Day Twenty Seven – Lafayette Square

Day Twenty Seven – Lafayette Square

Blues Idiom – Gutbucket – On plantations down south during slavery, the hogs were slaughtered in December. The ham and chops went to the main house and the hog guts, ears and feet and other leftovers were given to the slaves. The gut bucket was the bucket the slaves took to the slaughterhouse to collect the hog parts. Slaves improvised dishes with the kitchen cast offs, which became ‘soul food,’ such as chitlins, ham hocks and cracklins. Gutbucket also referred to the bucket placed underneath whisky barrels in dive bars to catch any leaking liquor. Soon anything low was called Gutbucket i.e. gutbucket blues.

Another late morning. Lunch/Breakfast at the I Hop diner on Canal Street. Open 24 hours but clean and good food. Kate has seen (unlike most menus we look at) many dishes she can eat. I had a turkey melt sandwich which came with the biggest fried onion rings I have every seen.

We crossed over Canal street and walked for 10 minutes or so to get to the World War Two Museum I have visited the museum before. There is a new building to explore. The girls have tickets and I am just going to laze about. I have a copy of the latest Off Beat Magazine (Jazz Fest Bible) and I need to research and lock in some artists as ‘must sees.’ Included in the tickets for entry to the sprawling museum is a couple of interactive movies. We have planned to meet up at 4:30 and then walk across the street to have a look at the much smaller Confederate War Museum. When we did rendezvous Wendy said that they have hardly scratched the surface of what is on view. She asked at the ticket counter if they could come back tomorrow. All good as the tickets are good for one week.

My main aim was to be up and about for the free music at Lafayette Square. Every Wednesday throughout spring there is a two band show from 5PM to 8PM. New Orleans finest are showcased to a mainly local audience. The two bands tonight are Sweet Crude followed by Flow Tribe. Kate was surprised by how young the first band where and she really enjoyed the band. Stew is sending out free beer to me from the artist area. A recognised a few faces from previous years. The guy  with the bright green handle bar moustache stands out as usual. It really is a great park for live music. Food is available and everyone is out for a good time. Flow Tribe are sensational, a mix of New Orleans R’n’B, reggae and hip-hop. They are real energetic as well as being excellent musicians. I got talking to a local (Cheryl) who is the step mother of one of the band members from Sweet Crude. She has had a few to drink and is very talkative. She spotted Kate’s ‘crikey’ tattoo and got into a conversation with Kate on how much she loved the late Steve Irwin. Kate told her about her course she completed at R.M.I.T and Cheryl has offered to get her a job with Sweet Crude. Kate has now two job offers here in New Orleans, stripper and sound engineer! While Flow Tribe are doing their thing a guy left of stage has set up an artists easel and is painting the band in action. The end result is amazing.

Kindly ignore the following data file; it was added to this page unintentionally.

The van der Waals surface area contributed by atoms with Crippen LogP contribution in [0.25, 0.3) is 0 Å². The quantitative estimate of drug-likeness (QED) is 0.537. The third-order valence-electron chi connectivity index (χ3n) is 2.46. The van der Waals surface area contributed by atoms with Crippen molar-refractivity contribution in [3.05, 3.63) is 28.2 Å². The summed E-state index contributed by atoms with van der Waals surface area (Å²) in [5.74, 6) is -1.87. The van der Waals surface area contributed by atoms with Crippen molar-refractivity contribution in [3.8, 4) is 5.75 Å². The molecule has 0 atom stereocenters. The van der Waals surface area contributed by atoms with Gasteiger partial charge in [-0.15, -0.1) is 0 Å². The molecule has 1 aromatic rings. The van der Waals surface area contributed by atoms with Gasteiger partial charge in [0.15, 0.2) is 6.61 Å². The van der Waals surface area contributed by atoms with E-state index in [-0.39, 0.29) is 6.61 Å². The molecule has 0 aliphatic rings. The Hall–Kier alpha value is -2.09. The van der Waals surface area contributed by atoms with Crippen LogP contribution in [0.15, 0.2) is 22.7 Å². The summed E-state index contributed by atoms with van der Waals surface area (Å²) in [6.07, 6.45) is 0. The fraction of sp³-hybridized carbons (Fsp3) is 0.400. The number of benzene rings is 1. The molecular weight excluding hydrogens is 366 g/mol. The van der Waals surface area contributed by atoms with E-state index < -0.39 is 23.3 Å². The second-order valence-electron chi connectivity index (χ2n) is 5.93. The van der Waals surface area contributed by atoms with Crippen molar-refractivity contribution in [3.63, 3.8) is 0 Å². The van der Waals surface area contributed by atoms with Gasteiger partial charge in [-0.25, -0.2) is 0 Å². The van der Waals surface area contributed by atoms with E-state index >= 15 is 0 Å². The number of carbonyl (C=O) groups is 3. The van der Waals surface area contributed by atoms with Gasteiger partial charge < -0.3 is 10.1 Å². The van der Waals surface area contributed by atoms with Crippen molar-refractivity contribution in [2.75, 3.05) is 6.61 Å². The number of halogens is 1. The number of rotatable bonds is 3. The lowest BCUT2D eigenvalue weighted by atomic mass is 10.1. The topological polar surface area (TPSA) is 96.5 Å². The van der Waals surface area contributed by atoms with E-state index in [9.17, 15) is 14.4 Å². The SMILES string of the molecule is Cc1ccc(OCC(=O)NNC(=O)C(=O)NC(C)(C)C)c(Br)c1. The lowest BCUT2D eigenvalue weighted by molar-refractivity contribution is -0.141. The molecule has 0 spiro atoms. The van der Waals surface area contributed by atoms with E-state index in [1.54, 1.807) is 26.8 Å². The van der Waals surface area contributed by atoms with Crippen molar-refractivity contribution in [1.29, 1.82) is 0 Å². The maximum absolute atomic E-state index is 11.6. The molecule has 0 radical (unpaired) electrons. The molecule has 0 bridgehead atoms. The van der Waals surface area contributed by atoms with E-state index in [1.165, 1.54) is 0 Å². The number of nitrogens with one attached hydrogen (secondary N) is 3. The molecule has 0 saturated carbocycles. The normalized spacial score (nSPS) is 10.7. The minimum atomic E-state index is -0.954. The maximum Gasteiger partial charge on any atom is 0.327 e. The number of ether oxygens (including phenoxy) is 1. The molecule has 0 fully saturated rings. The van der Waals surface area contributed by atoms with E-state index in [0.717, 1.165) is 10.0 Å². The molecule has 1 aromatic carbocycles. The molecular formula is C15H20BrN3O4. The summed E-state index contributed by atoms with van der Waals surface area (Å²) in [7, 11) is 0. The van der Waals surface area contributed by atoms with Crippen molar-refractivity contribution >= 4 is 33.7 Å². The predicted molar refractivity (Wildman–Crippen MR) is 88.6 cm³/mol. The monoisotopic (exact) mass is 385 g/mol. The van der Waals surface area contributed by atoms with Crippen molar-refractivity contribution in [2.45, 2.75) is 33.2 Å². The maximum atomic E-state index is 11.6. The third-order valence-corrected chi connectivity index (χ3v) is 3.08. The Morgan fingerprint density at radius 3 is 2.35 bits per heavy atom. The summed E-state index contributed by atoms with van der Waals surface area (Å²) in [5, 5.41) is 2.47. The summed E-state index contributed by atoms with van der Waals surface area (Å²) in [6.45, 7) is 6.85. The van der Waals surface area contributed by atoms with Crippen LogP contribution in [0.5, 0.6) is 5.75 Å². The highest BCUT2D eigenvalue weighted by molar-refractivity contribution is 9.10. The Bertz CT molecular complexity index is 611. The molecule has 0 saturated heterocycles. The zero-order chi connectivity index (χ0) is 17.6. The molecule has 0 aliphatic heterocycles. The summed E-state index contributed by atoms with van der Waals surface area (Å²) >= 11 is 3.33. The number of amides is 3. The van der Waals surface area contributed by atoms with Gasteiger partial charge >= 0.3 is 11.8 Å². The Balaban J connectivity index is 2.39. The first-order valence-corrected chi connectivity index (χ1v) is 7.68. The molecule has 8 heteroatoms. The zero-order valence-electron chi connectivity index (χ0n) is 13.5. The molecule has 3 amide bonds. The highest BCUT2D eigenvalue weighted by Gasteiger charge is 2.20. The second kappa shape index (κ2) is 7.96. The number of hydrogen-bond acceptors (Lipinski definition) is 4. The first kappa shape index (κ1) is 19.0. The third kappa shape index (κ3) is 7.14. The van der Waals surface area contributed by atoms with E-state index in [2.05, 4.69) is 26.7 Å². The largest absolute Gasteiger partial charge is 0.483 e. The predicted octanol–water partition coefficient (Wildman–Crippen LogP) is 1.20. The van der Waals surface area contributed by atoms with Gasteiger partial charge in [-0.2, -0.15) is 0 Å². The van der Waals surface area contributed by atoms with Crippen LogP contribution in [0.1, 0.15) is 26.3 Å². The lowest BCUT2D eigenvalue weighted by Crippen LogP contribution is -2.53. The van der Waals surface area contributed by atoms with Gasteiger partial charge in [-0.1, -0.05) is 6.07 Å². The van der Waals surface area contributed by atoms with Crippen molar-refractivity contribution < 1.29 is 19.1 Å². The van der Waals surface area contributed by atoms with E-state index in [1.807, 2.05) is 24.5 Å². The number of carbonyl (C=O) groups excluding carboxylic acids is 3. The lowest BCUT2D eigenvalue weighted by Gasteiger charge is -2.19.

As we left the park after the music has finished we were offered some free pizza from one of the stalls.

We headed over to the casino for a few drinks and had no luck with the slots. Walked back down Bourbon so as Kate could witness the street later at night. We picked up a couple of pieces of pie at the local corner market for a late night snack. Our friend Cheryl McEvoy is back in the apartment next door and we spent some time catching up.

Rob Rowe

Day Twenty Six – On The Bayou

Day Twenty Six – Down On The Bayou

Blues Idiom – Gris-Gris is a French adaptation of the Sengalese word ‘grigri. Used as a noun, ‘grigri’ means charm or amulet. The verb, ‘grigri’ means to bewitch. Simply put a Gris Gris is an amulet or charm used to protect the wearer from curses. It may also be used to cast a curse.

We have a big day ahead of us. Yesterday we booked tickets for a ‘Cajun Encounter Tour.’ This will be my third visit to the swamps, Wendy’s second and of course Kate’s first. I have a feeling that this trip is what Kate has been looking forward to the most.